Palestinian laborers work at a construction site in a settlement near Jerusalem .
(photo credit: REUTERS)
Created in the early days of the state to absorb the mass wave of immigration of Jewish refugees from Arab countries, regarded as backward by the Socialist Ashkenazi leadership, these 28 settlements, most of them in the Galilee and the Negev, were part of a national plan to disperse the Jewish population to the frontiers in order to strengthen the hold on national territory following the War of Independence.
Many began as immigrant transit camps made up of tents. Those who were sent here by the central government had little choice. Although there was money for basic housing, resources for industrial and commercial ventures after the war were lacking or entirely overlooked. Townspeople were very soon reduced to becoming seasonal suppliers of cheap labor. Nearby kibbutzim, part of the Zionist elite, were granted far more assistance.
The anti-urban, physical environmental designs of these towns were problematic as well. All were planned in the 1950s under the influence of the “super grid” road system, for example, with a complex, confusing and discontinuous internal system of cul-de-sacs.
Extremely large blocks for building were formed. Where sections of these blocks were left unbuilt, bald areas remained in the very heart of the built-up areas even decades later.
Segregated and isolated, with limited employment opportunities based mainly on industry, most development towns, especially those in the Negev, have fared poorly and are among the poorest Jewish areas in the country. The widening economic gap between them and cities in the country’s center has naturally intensified ethnic conflicts and divisions. Their difficult beginnings casting a giant shadow on the present. The entire “Development Town Project” has, unfortunately, with few exceptions, proven to be a colossal failure.
How should this complex and sensitive problem be approached? What strategies should be employed? Government intervention on both the regional and local planning levels is obviously necessary, well related to each region’s and town’s specific socioeconomic and geographic characteristics.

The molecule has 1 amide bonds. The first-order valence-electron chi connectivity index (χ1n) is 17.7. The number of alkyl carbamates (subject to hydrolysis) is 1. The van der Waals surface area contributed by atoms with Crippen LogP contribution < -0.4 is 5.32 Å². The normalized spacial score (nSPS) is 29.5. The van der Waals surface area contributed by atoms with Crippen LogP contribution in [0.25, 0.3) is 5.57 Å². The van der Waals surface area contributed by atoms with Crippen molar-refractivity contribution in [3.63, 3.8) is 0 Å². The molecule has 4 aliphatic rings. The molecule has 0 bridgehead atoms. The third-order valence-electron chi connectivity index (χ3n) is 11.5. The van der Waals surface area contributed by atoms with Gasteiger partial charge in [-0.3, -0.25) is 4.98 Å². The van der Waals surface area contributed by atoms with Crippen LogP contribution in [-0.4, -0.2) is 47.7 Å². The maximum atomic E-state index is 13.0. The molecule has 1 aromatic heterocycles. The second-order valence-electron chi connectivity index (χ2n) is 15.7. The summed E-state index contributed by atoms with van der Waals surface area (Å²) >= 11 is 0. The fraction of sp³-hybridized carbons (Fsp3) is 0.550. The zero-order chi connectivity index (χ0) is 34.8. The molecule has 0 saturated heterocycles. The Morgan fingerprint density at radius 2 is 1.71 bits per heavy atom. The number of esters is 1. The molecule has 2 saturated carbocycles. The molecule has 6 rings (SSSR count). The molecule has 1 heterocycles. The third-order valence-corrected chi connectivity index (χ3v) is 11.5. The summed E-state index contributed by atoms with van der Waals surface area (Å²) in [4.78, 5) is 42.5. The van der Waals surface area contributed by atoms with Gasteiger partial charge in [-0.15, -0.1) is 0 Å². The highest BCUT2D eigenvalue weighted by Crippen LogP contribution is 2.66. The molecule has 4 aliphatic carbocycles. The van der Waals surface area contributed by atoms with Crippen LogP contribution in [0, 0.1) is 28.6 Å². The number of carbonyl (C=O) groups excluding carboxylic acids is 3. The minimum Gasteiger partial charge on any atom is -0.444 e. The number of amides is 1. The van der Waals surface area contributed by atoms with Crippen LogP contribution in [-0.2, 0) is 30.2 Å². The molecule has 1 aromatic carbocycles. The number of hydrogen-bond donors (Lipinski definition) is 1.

Improvements to the transportation infrastructure between the periphery and the major population centers of the country, creating stronger ties to the regional and national network, thereby enabling far better access to employment opportunities and regional health, cultural and open-space facilities, should be of first priority. The new Beersheba-Ashkelon rail line, with railway stations at Netivot, Sderot and Ofakim is an important step in the right direction.
Development town projects need to be given additional economic incentives, as Finance Minister Moshe Kahlon has promised, credit must be increased for small businesses to spur growth, and affordable housing constructed. Government subsidies to industries failing due to global competition should be reevaluated.
Where these towns are situated on or close to borders, security issues must be addressed.
The towns must of course be made attractive in their own right, be large enough to support a wide range of uses and amenities and must be helped to become competitive and self-sustaining. Their run-down centers would be reinforced through the increased diversification of their economic base and increased density.
As we are speaking here of existing towns, there will be emergency repair work to be done, much like in medicine, for instance completing incomplete urban systems – roads, open spaces and buildings.
To avoid remaining bedroom communities, they must have a combined working and resident population, provide shopping, basic health facilities, schooling at least through high school, and some recreational needs. They would accommodate a variety of land uses and building types, the entire plan being flexible so that buildings and uses can adapt to changes. As important as the buildings are, the spaces between them – streets, squares, pedestrian ways and parks are even more so.
Each town must have a fully developed and accessible “heart,” including a central, well-enclosed, lively and unifying open space.
Comprehensive long-term planning by teams made up of committed professionals, ideally including members born in these communities who know them intimately, must succeed in identifying opportunities and reinforcing each town’s unique identity. Early public involvement and participation in an open democratic planning process (the very opposite of their coercive planning origins) should be mandated.
Our development towns must finally be made an integral part of the nation’s society and economy, their local identity, civic pride and community spirit strengthened and above all, their stigmatization banished forever.
The author is an architect and town planner in Jerusalem.